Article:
Washington, Apr 14 (ANI): Although laptops are getting smaller and easier to use day by day, they still get overheated causing circuits to melt and the hardware to fail. But, such problems may soon be history.
Thanks to Slava Rotkin, an assistant professor of physics, whose research team have developed a new cooling method for laptops that dissipates heat by overcoming low rate of thermal coupling between carbon nanotubes and substrate.
The method cools carbon nanotube electronics by utilizing non-conventional radiation in a "near-field zone" just above the substrate, or surface, on which the nanotubes rest.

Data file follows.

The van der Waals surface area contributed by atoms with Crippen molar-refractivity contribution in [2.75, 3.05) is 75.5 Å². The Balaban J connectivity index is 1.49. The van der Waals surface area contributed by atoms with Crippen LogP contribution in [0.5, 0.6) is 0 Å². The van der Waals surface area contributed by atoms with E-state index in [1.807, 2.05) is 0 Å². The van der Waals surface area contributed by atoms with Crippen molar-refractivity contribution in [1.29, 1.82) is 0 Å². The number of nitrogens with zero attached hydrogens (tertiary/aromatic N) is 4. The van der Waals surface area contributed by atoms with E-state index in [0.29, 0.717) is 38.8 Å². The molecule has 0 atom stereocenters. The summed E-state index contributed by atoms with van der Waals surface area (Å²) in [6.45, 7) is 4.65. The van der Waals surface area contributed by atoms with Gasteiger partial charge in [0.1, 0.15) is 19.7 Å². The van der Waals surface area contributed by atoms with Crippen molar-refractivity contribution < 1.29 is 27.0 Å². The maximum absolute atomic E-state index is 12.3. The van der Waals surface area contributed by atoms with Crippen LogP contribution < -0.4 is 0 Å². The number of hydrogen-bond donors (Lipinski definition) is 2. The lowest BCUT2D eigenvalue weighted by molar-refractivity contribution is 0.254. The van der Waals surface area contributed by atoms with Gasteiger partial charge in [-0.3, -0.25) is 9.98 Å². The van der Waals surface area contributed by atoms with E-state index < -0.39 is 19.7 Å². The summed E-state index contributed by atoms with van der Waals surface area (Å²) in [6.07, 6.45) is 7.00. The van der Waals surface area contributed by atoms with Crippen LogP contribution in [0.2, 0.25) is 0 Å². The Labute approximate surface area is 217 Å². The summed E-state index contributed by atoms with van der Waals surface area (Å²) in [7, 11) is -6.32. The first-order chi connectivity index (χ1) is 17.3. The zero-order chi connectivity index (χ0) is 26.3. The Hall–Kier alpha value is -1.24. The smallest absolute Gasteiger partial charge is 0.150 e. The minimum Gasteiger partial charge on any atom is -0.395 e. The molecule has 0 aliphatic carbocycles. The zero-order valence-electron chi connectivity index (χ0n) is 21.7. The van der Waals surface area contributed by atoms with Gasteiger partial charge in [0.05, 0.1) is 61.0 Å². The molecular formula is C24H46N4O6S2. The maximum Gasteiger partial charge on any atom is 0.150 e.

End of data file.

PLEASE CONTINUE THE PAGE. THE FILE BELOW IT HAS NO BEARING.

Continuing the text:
The researchers at IBM's T.J. Watson Research Center and at the Ioffe Institute in St. Petersburg, Russia, have claimed that the new cooling method requires that the nanotubes' substrate be composed of a polar material such as silicon-dioxide (SiO2).
The technique works by channelling excess heat from the nanotubes into the substrate which, being much larger, can be more effectively cooled by the vents that push cool air through laptops.
Rotkin said: "Other methods of heat dissipation do not succeed at discharging heat from within the channel of the nanotube or nanowire. Our method enables the heat to leave the channel and move to the substrate, while also scattering the hot electrons. This constitutes a novel cooling mechanism without any moving parts or cooling agents."
The results of the study have been published in March in Nano Letters, one of the premier international journals in the field of nanotechnology. (ANI)